Mossberg 940 JM Pro Semi Auto Shotgun Review

Mossberg's new 940 JM Pro is one fast race gun.

Mossberg 940 JM Pro Semi Auto Shotgun Review
Photo by Mark Fingar

There have been shotguns made for almost every need. I suggest “almost” because as long as the scattergun has been around, it has been customized to meet specialized needs. Engineers at O.F. Mossberg & Sons have created another shotgun that’s certain to catch the eye of more than one crowd. If you’ve pined over the idea of an over-­the-­counter “shotty” to meet your 3-­Gun needs, the Mossberg 940 JM Pro may be the one.

From woods and waters, to law enforcement and home defense, shotguns still play a considerable role in the world of firearms. There is no doubt in my mind as a former Special Weapons and Tactics (SWAT) operator, that shotguns are a frontrunner in the application of force. From the most violent suspects to breaching doors, shotguns get the job done, sometimes solely by intimidation. Then there are all of the competitive disciplines. Shotguns will never become obsolete.

It was sometime in late 2018 when I became aware of Mossberg’s pursuit to make an out-­of-­the-­box, 3-­Gun-­ready shotgun — a complete system that fixes anything that came up short on their 930 JM ­Pro Series. This was much anticipated news, as I happen to be the owner of more than one imperfect 930. The news was made only more interesting by the fact that the “First Family of Shooting,” Jerry Miculek’s family, would be involved.

Mossberg 940 JM Pro
The Mossberg 940 JM Pro is based on what Jerry and Lena Miculek felt was necessary to make the 930 appropriate for 3-­Gun competition. (Photo by Alfredo Rico)

A 3-­Gun shooter myself, I’ve tried to fashion a cost effective, reliable shotgun to meet my competitive needs, but I ended up angry, frustrated and relieved of hard-­earned money. The modifications necessary to bring the 930 JM Pro up to speed, as well as the constant maintenance to create necessary reliability, made me wonder if it would ever happen.


Trying to make a sporting or field gun meet the demands of 3-­Gun is costly and requires technical knowledge. Extended magazine tubes for capacity; enlarged controls to ease operation under stress; accurizing for long-­range slug engagements; and the potentially disastrous cutting away of receiver material for specialized loading techniques are all mandatory for making a field gun a 3-­Gun shotgun. Mossberg attempted this with the 930 JM Pro, but it didn’t meet some of those requirements. Also, there’s the issue of fit. Length of pull, drop at the comb, and cast are not easily changed on many shotguns, especially those with composite stocks. Enter the Mossberg 940 JM Pro.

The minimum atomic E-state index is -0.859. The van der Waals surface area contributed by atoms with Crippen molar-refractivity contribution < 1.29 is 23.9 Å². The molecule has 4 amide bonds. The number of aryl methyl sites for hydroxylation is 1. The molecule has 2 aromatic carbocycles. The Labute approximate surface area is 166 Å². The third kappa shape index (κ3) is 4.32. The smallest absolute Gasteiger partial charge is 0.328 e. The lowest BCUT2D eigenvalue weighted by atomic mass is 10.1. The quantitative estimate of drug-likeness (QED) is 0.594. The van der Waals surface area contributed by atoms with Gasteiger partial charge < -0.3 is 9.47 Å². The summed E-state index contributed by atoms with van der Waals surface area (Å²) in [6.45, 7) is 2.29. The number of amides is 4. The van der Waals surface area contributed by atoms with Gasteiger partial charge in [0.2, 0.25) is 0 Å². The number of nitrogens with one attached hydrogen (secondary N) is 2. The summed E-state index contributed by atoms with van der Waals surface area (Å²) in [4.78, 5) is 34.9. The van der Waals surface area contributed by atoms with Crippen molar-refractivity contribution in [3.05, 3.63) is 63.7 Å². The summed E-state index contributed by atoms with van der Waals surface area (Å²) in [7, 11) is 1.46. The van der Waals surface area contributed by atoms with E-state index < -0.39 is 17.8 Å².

Mossberg 940 JM Pro
The 940 offers slim furniture with new texturing. (Photo by Mark Fingar)

If, like me, you’ve longed for an over-­the-­counter, 3-­Gun-­ready shotgun, long no more. The newest addition to Mossberg’s shotgun line is not what the 930 JM Pro was. More than simply bearing Jerry Miculek’s initials, the new 940 action is a detailed, ground-­up build that’s sure to impress you and your wallet.

Gun School

Mossberg introduced the replacement of the 930 series at the Gunsite Academy (gunsite.com). The 940 JM Pro combines Miculek’s genius and ingenuity with appropriate factory installed accessories, engineering and value. Mossberg Engineer John Raciti was pleased to tell those of us in attendance, “We are proud to offer a complete solution when it comes to providing a 3-­Gun-­ready semiauto shotgun right out-­of-­the-­box. This is the first shotgun produced that can be quad-­loaded out-­of-­the-­box.”

Mossberg 940 JM Pro
Photo by Mark Fingar

He was right. I can’t find a mass-­produced shotgun capable of quad-­loading straight from the box. 3-­Gun ready, though? We’ll see.

Joining us at the Gunsite Academy were both Lena Miculek and her always pleasant father Jerry, smiling as they passed out the new shotguns to reviewers. The differences between the 930 JM Pro and 940 JM Pro were immediately visible. Lena even brought Load-­2 and Load-­4 shell holders for us to use on the range. First, we learned what makes the 940 different from its predecessor, and I can say that it’s much more than gold-­tone appearances. (In fact, it also comes in all-­black.)


Mossberg 940 JM Pro
The aluminum receiver is drilled and tapped for shooters to attach a rail and mount an optical sight. (Photo by Mark Fingar)

Presented to us was a dressed-­up model with a gray-­toned anodized aluminum receiver and gold-­anodized accents. Either version, the gray or the black, sports a newly designed 24-­inch vent-­rib barrel with a HiViz fiber-­optic front sight for rapid sight picture. Having a bright sight up front makes a difference when shooting fast by helping the shooter put the picture together quickly. If you don’t like the color, change it. Additional light tubes are included in a variety of colors. If you’re inclined, the receiver is drilled and tapped to mount a rail for your optic of choice.

Mossberg 940 JM Pro
The 940 JM Pro is equipped with the HiViz CompSight and comes with replacement red, white and green LitePipes. (Photo by Mark Fingar)

External improvements don’t stop there. From the black, extended Briley choke tubes — the 940 JM Pro comes with three — to the fully adjustable competition-­ready stock, there’s much to appreciate. For example, the machined and beveled feeding port was designed for any style of loading, but it is especially useful for quad-­loading. Also, notable is the slimmed down forend with its improved feel and ergonomics.

Mossberg 940 JM Pro
No tools are needed when changing the supplied Briley Accu-Choke extended tubes. The constriction is clearly marked. (Photo by Mark Fingar)

Obvious 940 JM Pro accessories include the oversized charging handle and bolt release for effortless manipulation. Both are as functional as they are good looking. It may not seem like much, but having the bolt release done at the factory saves a lot of the time and frustration in trying to drill and tap that little button perfectly. Closing the bolt quickly after reloading is the benefit.


Mossberg 940 JM Pro